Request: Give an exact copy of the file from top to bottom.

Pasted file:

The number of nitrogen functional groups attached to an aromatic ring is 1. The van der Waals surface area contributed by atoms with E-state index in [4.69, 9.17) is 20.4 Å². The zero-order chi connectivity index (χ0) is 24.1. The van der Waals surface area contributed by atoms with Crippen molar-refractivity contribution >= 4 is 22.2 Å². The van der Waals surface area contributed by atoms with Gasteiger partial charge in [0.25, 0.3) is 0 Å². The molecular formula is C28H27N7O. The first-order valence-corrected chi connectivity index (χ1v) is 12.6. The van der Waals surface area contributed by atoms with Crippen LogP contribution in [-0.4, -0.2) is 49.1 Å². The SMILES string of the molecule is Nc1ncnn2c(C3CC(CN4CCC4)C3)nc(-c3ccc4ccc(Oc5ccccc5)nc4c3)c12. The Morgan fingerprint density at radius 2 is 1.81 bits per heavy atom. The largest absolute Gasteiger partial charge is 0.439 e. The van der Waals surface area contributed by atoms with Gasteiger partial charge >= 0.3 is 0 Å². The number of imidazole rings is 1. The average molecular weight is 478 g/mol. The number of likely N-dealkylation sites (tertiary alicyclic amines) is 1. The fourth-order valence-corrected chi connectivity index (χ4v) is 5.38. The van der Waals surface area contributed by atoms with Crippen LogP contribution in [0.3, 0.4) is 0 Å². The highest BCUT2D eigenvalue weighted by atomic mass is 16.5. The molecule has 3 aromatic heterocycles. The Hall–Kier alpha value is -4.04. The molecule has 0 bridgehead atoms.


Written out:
The number of nitrogen functional groups attached to an aromatic ring is 1. The van der Waals surface area contributed by atoms with E-state index in [4.69, 9.17) is 20.4 Å². The zero-order chi connectivity index (χ0) is 24.1. The van der Waals surface area contributed by atoms with Crippen molar-refractivity contribution >= 4 is 22.2 Å². The van der Waals surface area contributed by atoms with Gasteiger partial charge in [0.25, 0.3) is 0 Å². The molecular formula is C28H27N7O. The first-order valence-corrected chi connectivity index (χ1v) is 12.6. The van der Waals surface area contributed by atoms with Crippen LogP contribution in [-0.4, -0.2) is 49.1 Å². The SMILES string of the molecule is Nc1ncnn2c(C3CC(CN4CCC4)C3)nc(-c3ccc4ccc(Oc5ccccc5)nc4c3)c12. The Morgan fingerprint density at radius 2 is 1.81 bits per heavy atom. The largest absolute Gasteiger partial charge is 0.439 e. The van der Waals surface area contributed by atoms with Gasteiger partial charge >= 0.3 is 0 Å². The number of imidazole rings is 1. The average molecular weight is 478 g/mol. The number of likely N-dealkylation sites (tertiary alicyclic amines) is 1. The fourth-order valence-corrected chi connectivity index (χ4v) is 5.38. The van der Waals surface area contributed by atoms with Crippen LogP contribution in [0.3, 0.4) is 0 Å². The highest BCUT2D eigenvalue weighted by atomic mass is 16.5. The molecule has 3 aromatic heterocycles. The Hall–Kier alpha value is -4.04. The molecule has 0 bridgehead atoms.